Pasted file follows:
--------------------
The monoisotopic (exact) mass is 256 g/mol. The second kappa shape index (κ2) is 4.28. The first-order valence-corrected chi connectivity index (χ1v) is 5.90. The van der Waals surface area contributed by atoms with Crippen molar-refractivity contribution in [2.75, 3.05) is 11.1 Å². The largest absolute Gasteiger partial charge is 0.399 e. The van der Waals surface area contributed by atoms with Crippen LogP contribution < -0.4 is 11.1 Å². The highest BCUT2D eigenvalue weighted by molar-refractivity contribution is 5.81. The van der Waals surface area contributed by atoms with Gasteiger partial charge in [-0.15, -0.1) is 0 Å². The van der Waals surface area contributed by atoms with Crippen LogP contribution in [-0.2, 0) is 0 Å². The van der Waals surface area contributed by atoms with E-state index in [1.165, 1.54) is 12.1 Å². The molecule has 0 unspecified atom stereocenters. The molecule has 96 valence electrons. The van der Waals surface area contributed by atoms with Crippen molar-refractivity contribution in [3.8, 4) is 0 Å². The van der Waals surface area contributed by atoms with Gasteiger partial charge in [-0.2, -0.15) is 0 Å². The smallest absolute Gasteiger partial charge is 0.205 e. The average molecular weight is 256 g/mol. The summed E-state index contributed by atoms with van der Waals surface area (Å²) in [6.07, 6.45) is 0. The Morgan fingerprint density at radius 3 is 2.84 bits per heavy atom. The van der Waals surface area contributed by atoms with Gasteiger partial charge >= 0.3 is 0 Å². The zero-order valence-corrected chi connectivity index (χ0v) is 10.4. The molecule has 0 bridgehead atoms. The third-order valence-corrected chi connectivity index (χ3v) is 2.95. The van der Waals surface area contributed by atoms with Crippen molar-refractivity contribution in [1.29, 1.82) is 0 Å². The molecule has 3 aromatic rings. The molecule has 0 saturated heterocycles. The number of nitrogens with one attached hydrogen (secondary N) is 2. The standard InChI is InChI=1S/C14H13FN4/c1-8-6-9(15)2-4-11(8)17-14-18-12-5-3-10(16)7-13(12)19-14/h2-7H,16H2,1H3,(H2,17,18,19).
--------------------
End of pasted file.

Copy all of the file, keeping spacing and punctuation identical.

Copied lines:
The monoisotopic (exact) mass is 256 g/mol. The second kappa shape index (κ2) is 4.28. The first-order valence-corrected chi connectivity index (χ1v) is 5.90. The van der Waals surface area contributed by atoms with Crippen molar-refractivity contribution in [2.75, 3.05) is 11.1 Å². The largest absolute Gasteiger partial charge is 0.399 e. The van der Waals surface area contributed by atoms with Crippen LogP contribution < -0.4 is 11.1 Å². The highest BCUT2D eigenvalue weighted by molar-refractivity contribution is 5.81. The van der Waals surface area contributed by atoms with Gasteiger partial charge in [-0.15, -0.1) is 0 Å². The van der Waals surface area contributed by atoms with Crippen LogP contribution in [-0.2, 0) is 0 Å². The van der Waals surface area contributed by atoms with E-state index in [1.165, 1.54) is 12.1 Å². The molecule has 0 unspecified atom stereocenters. The molecule has 96 valence electrons. The van der Waals surface area contributed by atoms with Crippen molar-refractivity contribution in [3.8, 4) is 0 Å². The van der Waals surface area contributed by atoms with Gasteiger partial charge in [-0.2, -0.15) is 0 Å². The smallest absolute Gasteiger partial charge is 0.205 e. The average molecular weight is 256 g/mol. The summed E-state index contributed by atoms with van der Waals surface area (Å²) in [6.07, 6.45) is 0. The Morgan fingerprint density at radius 3 is 2.84 bits per heavy atom. The van der Waals surface area contributed by atoms with Gasteiger partial charge >= 0.3 is 0 Å². The zero-order valence-corrected chi connectivity index (χ0v) is 10.4. The molecule has 0 bridgehead atoms. The third-order valence-corrected chi connectivity index (χ3v) is 2.95. The van der Waals surface area contributed by atoms with Crippen molar-refractivity contribution in [1.29, 1.82) is 0 Å². The molecule has 3 aromatic rings. The molecule has 0 saturated heterocycles. The number of nitrogens with one attached hydrogen (secondary N) is 2. The standard InChI is InChI=1S/C14H13FN4/c1-8-6-9(15)2-4-11(8)17-14-18-12-5-3-10(16)7-13(12)19-14/h2-7H,16H2,1H3,(H2,17,18,19).